Inhaled nitric oxide (iNO) improves cerebral oxygenation and suppresses the increase of glucose after return of spontaneous circulation (ROSC). Comparison of animals treated with 20 ppm iNO (n = 10) or Control (n = 10). Mean ± standard error of the mean: *p ≤0.05, comparing iNO to Control. BL baseline (i.e., 5 minutes prior to cardiac arrest). a Cerebral oxygenation (CeSO 2 ) was estimated using transcutaneous spectroscopy using near-infrared light. Due to limited availability during experiments, values were estimated in 6 animals per group. b Serum glucose levels before and after cardiac arrest and resuscitation

Inhaled NO suppressed the increase of glucose after ROSC

Blood glucose levels were not different at baseline and up to one hour after ROSC. However, animals treated with iNO had significantly lower blood glucose values compared to controls, starting from 2 hours after the start of iNO until 6 hours after the CPR procedure (Fig. 3b).

NO breathing improved neurological outcome after cardiac arrest

All animals in both groups achieved ROSC. However, while five animals that breathed NO survived until day 5 post CPR, only one control animal survived until the end of the observation period (p = 0.141, Fig. 4a). While three iNO-treated animals were able to participate in the spatial memory task on the first day post CPR, only one of the controls were able to do so (Table 2). Nine control and five iNO-treated animals had to be euthanized prematurely due to severe neurological deficits. This translated into significantly better score values for iNO-treated animals in the outcome assessment with OPC on days 3−5 post CPR (3 ± 2 vs 5 ± 1, p = 0.036 on days 3−5; Fig. 4b).
Fig. 4

Inhaled nitric oxide (iNO) impacts the outcome after cardiac arrest. Comparison of animals treated with 20 ppm iNO (n = 10) or Control (n = 10). Mean ± standard error of the mean: *p ≤0.05, comparing iNO to Control. ROSC return of spontaneous circulation, BL baseline (i.e., 5 minutes prior to cardiac arrest), AU arbitrary units. a Number of animals that achieved ROSC or were alive on days 1 (+1), 2 (+2), 3 (+3), 4 (+4) or 5 (+5) post cardiopulmonary resuscitation (CPR). b Overall performance categories (OPC): OPC 1, normal, no obvious neurologic damage; OPC 2, moderate disability, animals being conscious and aware, standing but unable to walk; OPC 3, severe disability; animals being neither fully aware nor unconscious, but with reaction to pain and auditory stimuli, not able to stand or walk; OPC 4, coma; OPC 5, death or brain death. c S-100 protein levels measured at BL, 10 minutes (1/6), 30 minutes (1/2), or 6 hours after ROSC. S-100 serum levels were employed as an indicator of the degree of cerebral ischemia-reperfusion injury. d Results from the blinded neurohistopathological evaluation in animals euthanized 24 hours after ROSC due to their inability to rise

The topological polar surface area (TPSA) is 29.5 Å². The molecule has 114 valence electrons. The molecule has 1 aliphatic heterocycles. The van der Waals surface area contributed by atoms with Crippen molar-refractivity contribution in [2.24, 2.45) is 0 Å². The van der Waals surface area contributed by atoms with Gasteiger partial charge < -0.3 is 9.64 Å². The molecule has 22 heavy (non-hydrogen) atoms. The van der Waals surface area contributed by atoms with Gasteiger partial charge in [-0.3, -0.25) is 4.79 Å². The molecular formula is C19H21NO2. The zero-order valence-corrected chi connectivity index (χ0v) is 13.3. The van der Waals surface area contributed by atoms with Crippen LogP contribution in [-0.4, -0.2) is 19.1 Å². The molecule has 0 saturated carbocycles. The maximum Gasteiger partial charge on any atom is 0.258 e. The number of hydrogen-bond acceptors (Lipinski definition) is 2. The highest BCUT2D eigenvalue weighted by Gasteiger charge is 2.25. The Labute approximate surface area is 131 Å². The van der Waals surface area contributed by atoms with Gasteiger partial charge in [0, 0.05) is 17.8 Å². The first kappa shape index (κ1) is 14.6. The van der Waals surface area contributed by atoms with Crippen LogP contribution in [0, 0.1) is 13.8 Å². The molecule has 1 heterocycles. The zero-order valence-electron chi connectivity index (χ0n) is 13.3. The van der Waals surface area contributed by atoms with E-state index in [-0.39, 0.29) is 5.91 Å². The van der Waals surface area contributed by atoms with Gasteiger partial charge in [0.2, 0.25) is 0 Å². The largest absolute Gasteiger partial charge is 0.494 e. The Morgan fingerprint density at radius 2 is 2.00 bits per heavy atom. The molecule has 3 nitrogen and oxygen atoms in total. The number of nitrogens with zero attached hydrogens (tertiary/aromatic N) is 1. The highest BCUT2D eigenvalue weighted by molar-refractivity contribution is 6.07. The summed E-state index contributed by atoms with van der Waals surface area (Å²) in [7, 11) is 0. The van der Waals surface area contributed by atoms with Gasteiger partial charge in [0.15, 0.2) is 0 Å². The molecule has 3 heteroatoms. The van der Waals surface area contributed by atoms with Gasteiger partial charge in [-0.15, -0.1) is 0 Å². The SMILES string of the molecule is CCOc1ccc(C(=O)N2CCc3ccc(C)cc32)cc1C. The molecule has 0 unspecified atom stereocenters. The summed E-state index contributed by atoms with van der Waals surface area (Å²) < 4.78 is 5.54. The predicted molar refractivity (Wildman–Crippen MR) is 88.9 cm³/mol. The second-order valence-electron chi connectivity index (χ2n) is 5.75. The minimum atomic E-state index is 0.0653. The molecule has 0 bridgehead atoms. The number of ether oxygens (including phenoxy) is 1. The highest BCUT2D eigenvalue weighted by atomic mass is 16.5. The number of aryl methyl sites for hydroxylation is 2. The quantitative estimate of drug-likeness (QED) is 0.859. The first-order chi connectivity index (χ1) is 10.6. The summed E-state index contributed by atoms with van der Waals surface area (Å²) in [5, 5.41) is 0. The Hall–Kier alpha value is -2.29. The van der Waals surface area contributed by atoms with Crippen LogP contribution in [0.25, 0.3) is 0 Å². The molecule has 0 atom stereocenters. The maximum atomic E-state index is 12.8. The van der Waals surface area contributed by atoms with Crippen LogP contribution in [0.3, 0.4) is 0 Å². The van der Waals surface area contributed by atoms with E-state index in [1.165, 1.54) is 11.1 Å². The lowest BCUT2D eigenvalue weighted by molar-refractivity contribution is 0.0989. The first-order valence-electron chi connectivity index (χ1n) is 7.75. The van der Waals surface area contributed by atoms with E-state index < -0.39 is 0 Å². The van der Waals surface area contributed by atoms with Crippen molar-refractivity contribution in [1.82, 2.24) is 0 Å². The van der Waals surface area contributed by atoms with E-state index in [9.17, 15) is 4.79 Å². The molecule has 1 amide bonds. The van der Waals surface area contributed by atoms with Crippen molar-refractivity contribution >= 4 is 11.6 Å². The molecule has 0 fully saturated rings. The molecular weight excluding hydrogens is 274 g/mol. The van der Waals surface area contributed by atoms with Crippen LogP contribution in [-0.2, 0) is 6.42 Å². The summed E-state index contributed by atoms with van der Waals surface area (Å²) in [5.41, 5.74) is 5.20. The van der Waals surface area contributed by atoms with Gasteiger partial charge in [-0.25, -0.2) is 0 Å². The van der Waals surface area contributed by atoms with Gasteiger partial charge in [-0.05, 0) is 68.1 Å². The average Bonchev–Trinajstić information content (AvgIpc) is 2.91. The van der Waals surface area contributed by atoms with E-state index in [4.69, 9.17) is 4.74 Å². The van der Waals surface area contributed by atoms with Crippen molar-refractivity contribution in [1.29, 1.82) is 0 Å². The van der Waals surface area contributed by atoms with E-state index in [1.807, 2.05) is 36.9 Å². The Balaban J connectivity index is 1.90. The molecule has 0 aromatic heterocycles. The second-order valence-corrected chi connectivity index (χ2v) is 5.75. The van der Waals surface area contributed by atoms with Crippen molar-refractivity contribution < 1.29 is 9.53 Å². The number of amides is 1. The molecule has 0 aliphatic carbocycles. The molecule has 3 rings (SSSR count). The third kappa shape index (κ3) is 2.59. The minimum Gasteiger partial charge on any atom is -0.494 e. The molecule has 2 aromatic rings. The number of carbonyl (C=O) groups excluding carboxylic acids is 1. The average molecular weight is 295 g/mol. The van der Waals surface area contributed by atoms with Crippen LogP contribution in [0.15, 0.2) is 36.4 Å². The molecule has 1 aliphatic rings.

Table 2

Spatial memory task




Alive (n)

Testable (n)

Time (s)

Alive (n)

Testable (n)

Time (s)





475 ± 233



498 ± 188




338 ± 249



162 ± 251




35 ± 36



141 ± 261




9 ± 5



74 ± 197




7 ± 2



13 ± 11






406 ± 336






402 ± 344



600 ± 0




403 ± 341



600 ± 0




119 ± 115



600 ± 0




91 ± 126



600 ± 0

Performance of the tested animals in a spatial memory task before (Days -5 to -1) and after (Days +1 to +5) cardiac arrest and cardiopulmonary resuscitation (CPR). Time in seconds is provided as mean ± SD. The ability to participate in the test was defined as the ability to stand and walk in conjunction with physiologic searching behavior. Up to 600 seconds were allowed to complete the test. iNO inhaled nitric oxide

The favorable neurological outcome was associated with lower S-100 serum levels in iNO-treated animals, detected as early as 30 minutes post ROSC (0.26 ± 0.09 vs 0.38 ± 0.15 ng/mL, p = 0.048; Fig. 4c).